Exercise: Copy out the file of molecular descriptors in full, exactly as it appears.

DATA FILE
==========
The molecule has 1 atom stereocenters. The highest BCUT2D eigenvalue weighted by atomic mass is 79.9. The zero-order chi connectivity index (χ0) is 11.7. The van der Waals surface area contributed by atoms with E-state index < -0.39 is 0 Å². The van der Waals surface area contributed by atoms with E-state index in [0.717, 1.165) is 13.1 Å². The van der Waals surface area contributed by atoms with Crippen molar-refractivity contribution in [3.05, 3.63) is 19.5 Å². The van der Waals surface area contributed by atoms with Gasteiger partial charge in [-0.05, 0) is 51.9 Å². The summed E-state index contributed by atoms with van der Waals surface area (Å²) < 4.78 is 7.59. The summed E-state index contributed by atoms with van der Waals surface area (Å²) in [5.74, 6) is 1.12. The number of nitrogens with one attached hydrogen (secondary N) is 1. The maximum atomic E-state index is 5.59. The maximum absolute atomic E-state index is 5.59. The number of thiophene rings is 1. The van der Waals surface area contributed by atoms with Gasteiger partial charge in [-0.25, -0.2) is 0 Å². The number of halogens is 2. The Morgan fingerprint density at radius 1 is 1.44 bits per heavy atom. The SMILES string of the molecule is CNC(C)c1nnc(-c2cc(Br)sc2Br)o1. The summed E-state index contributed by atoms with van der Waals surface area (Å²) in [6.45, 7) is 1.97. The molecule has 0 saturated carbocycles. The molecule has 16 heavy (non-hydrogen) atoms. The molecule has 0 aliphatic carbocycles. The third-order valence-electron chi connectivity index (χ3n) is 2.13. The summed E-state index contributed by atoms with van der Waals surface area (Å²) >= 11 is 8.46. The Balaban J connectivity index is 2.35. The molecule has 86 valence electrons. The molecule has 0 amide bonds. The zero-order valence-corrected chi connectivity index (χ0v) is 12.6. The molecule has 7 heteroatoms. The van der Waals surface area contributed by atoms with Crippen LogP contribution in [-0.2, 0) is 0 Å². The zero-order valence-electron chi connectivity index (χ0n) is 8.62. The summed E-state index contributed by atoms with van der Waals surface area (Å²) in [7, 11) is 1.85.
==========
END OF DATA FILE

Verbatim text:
The molecule has 1 atom stereocenters. The highest BCUT2D eigenvalue weighted by atomic mass is 79.9. The zero-order chi connectivity index (χ0) is 11.7. The van der Waals surface area contributed by atoms with E-state index < -0.39 is 0 Å². The van der Waals surface area contributed by atoms with E-state index in [0.717, 1.165) is 13.1 Å². The van der Waals surface area contributed by atoms with Crippen molar-refractivity contribution in [3.05, 3.63) is 19.5 Å². The van der Waals surface area contributed by atoms with Gasteiger partial charge in [-0.05, 0) is 51.9 Å². The summed E-state index contributed by atoms with van der Waals surface area (Å²) < 4.78 is 7.59. The summed E-state index contributed by atoms with van der Waals surface area (Å²) in [5.74, 6) is 1.12. The number of nitrogens with one attached hydrogen (secondary N) is 1. The maximum atomic E-state index is 5.59. The maximum absolute atomic E-state index is 5.59. The number of thiophene rings is 1. The van der Waals surface area contributed by atoms with Gasteiger partial charge in [-0.25, -0.2) is 0 Å². The number of halogens is 2. The Morgan fingerprint density at radius 1 is 1.44 bits per heavy atom. The SMILES string of the molecule is CNC(C)c1nnc(-c2cc(Br)sc2Br)o1. The summed E-state index contributed by atoms with van der Waals surface area (Å²) in [6.45, 7) is 1.97. The molecule has 0 saturated carbocycles. The molecule has 16 heavy (non-hydrogen) atoms. The molecule has 0 aliphatic carbocycles. The third-order valence-electron chi connectivity index (χ3n) is 2.13. The summed E-state index contributed by atoms with van der Waals surface area (Å²) >= 11 is 8.46. The Balaban J connectivity index is 2.35. The molecule has 86 valence electrons. The molecule has 0 amide bonds. The zero-order valence-corrected chi connectivity index (χ0v) is 12.6. The molecule has 7 heteroatoms. The van der Waals surface area contributed by atoms with Crippen LogP contribution in [-0.2, 0) is 0 Å². The zero-order valence-electron chi connectivity index (χ0n) is 8.62. The summed E-state index contributed by atoms with van der Waals surface area (Å²) in [7, 11) is 1.85.